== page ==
How then does it ‘work’ that someone is transformed into the image of God’s son? – if that is the ultimate goal of the Christian life.
Yes, the new life begins with death – and is sustained by a continuing ‘putting to death’ of the old. But how? How can the old be done away with? How is the Christian life more positively understood than death, if ‘death’ = not living a certain way?
The answer for Paul (and other NT writers in different ways) is the Spirit of God.
One of the most inspiring and significant verses (I think) in Romans is this one:
‘the love of God has been poured into our hearts through the Holy Spirit who has been given to all of us’ (Rom.5.5)
Notice how Paul reminds the Roman Christians of the decisive moment of their conversion. He points them to the role played by the Spirit and includes himself along with his readers – see the ‘our’ and the ‘us’.
In other words, this experience is something normative for every believer, whether Paul or the Romans or you or me.
We are very familiar with the idea that by faith alone, only through the grace of God, believers are justified.
But are we as keen to insist that by faith alone, only through the grace of God, believers receive the gift of the Spirit, who brings them into a dynamically transformed experience of God’s love? An experience captured by the image of a generous overflow of love into the heart, which is the core of human identity.
It is impossible to know God apart from the Spirit. This is why Paul insists again and again that it is the Spirit alone who can give life.
The Spirit is called the life-giver 11 times in the NT, 10 of those references are linked to soteriological new life. Take Romans:
Romans 8:2 – The Spirit of life in Christ Jesus will set you free
Romans 8:6 The flesh’s way of thinking is death but the Spirit’s is life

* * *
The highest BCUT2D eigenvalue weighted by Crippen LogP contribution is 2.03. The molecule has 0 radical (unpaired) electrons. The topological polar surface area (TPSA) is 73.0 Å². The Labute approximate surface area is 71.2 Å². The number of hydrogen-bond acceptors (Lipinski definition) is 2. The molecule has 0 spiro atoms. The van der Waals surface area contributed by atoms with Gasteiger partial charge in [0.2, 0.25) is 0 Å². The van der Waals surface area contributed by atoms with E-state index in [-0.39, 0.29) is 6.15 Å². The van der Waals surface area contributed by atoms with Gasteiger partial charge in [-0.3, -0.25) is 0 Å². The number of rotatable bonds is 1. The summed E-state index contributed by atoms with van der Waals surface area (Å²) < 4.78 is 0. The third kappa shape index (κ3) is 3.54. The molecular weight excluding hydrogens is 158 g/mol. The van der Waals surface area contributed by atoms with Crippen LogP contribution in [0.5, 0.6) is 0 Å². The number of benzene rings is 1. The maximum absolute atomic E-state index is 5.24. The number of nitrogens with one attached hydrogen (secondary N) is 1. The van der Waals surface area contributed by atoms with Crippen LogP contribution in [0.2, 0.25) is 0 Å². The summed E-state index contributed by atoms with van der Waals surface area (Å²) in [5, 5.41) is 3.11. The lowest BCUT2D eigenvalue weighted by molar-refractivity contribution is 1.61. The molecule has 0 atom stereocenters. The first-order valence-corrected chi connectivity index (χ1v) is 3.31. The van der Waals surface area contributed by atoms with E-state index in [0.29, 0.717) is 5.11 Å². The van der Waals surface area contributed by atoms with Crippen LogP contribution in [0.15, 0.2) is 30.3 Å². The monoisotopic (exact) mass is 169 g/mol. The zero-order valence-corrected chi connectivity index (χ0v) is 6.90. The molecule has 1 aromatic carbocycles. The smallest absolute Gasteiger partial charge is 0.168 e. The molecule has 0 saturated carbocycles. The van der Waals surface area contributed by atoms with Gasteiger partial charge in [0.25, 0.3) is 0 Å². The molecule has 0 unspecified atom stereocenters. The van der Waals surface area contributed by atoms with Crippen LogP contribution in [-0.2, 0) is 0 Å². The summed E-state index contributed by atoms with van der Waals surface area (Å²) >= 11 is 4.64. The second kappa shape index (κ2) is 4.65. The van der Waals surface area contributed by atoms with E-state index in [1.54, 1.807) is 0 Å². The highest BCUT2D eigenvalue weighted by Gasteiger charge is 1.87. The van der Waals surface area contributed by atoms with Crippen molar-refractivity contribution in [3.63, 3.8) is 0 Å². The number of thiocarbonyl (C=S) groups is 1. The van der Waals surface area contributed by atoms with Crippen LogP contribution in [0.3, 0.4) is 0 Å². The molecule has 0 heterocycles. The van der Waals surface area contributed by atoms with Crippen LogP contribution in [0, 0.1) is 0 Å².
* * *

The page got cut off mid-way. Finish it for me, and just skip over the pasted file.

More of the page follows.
Romans 8:13 living according to flesh is death but if by the Spirit put to death the deeds of the body, you will live.
Romans 8:11 ‘Spirit of him who raised Christ – will give life to your mortal bodies’
1 Cor 15:45: the last Adam is a life-giving Spirit
2 Cor 3:6 it is the Spirit who gives life (letter of law kills)
1 Cor 12:23 all believers are given ‘one Spirit to drink’
The image of drinking water is one of dynamic life within the body of Christ.
Gal 5:15 ‘If we live by the Spirit’
Gal 6:8 sow to the Spirit shall reap eternal life
The basis for this transforming life is the is the death and resurrection of the Son. What is his (life over death, victory over sin) now becomes ‘ours’.
Put another way, pneumatology and eschatology are inseparable. Life in the Spirit now is a present experience of life in the new age to come. The future has been brought right into the here and now. Christian hope isn’t merely that one day things will be better. It is a sure and certain experience that God’s future age is already here, witnessed in the outpouring of the Spirit into believers hearts and lives.
The Nicene Creed gets it right
We believe in the Holy Spirit, the Lord, the giver of life